Chore Door Help Request

Hello and good afternoon on this beautiful Monday,

I am currently working on the Javascript project Chore door. I’ve progressed relatively well on this project just doing it on my own but I’ve hit a snag right up around step 45. I moved through to 48 and surfed the forums only to realize the problem I’ve been encountering wasn’t related to a browser error or attributed to bad connection.

I’ve seen others post about their doors disappearing, and I have that problem every other time the page is refreshed.

I’ve added the entirety of my code below and could use a fresh set of eyes to find the error.

I’ve also used the developer tools that was recommended on another thread and each time the error runs it is telling me that the object at said location is undefined. But when it does work the images are registered into the log.

// global variables const doorImage1 = document.getElementById("door1"); const doorImage2 = document.getElementById("door2"); const doorImage3 = document.getElementById("door3"); const randomChoreDoorGenerator = () => { let choreDoor = Math.floor(Math.random() * numClosedDoors); if (choreDoor === 0) { openDoor1 = botDoorPath; openDoor2 = beachDoorPath; openDoor3 = spaceDoorPath; } else if (choreDoor === 1) { openDoor2 = botDoorPath; openDoor1 = spaceDoorPath; openDoor3 = beachDoorPath; } else { openDoor3 = BotDoorPath; openDoor1 = beachDoorPath; openDoor2 = spaceDoorPath; }; }; const numClosedDoors = 3; let openDoor1; let openDoor2; let openDoor3; function playDoor() { numClosedDoors--; if (numClosedDoors === 0) { gameOver(); } else { numClosedDoors--; }; } // door paths const botDoorPath = ""; const beachDoorPath = ""; const spaceDoorPath = ""; // door clicking doorImage1.onclick = () => doorImage1.src = openDoor1; doorImage2.onclick = () => doorImage2.src = openDoor2; doorImage3.onclick = () => doorImage3.src = openDoor3; console.log(randomChoreDoorGenerator());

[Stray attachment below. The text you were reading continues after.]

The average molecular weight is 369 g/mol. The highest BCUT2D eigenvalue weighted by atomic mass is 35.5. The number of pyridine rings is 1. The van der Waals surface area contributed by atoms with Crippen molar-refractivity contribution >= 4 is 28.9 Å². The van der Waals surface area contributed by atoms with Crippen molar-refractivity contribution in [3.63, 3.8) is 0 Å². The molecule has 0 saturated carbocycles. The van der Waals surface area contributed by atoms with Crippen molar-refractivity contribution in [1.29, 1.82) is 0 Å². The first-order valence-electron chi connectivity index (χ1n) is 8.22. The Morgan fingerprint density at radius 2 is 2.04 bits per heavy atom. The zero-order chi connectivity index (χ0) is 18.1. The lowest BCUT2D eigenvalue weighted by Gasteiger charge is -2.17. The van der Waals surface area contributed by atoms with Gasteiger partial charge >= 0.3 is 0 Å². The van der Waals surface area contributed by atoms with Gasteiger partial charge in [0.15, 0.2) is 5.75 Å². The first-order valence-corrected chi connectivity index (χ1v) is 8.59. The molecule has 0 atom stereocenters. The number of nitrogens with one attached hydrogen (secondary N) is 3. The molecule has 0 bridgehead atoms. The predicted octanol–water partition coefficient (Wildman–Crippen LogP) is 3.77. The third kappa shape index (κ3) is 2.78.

Thanks in advance to anyone who can take a look at this! I am in your debt.

Line 16 jumps out, possible typo.

Yup! amazing how I scanned that area so many times and still missed it. Teamwork makes the dream work!


This is going to stray way off topic, and I apologize in advance, but I think your example demonstrates something interesting about how the human brain reads written words. It turns out, it doesn’t read each letter; instead it looks at the overall shape of the word and your brain fills in the meaning. This allows us to skim across words in a paragraph quickly, which is an incredible example of human intelligence, but unfortunately it’s also easy to fool, and this is why our code often trips up over simple typos.

For those interested, the issue of typeface and legibility in road signage is explored in this article. I believe it was British designers who first adopted the use of lowercase letters in their road signage, after recognising that the human brain could process words written in lowercase lettering faster (and at greater distance) than uppercase, which meant less time spent staring at a sign, and more time on the road.

1 Like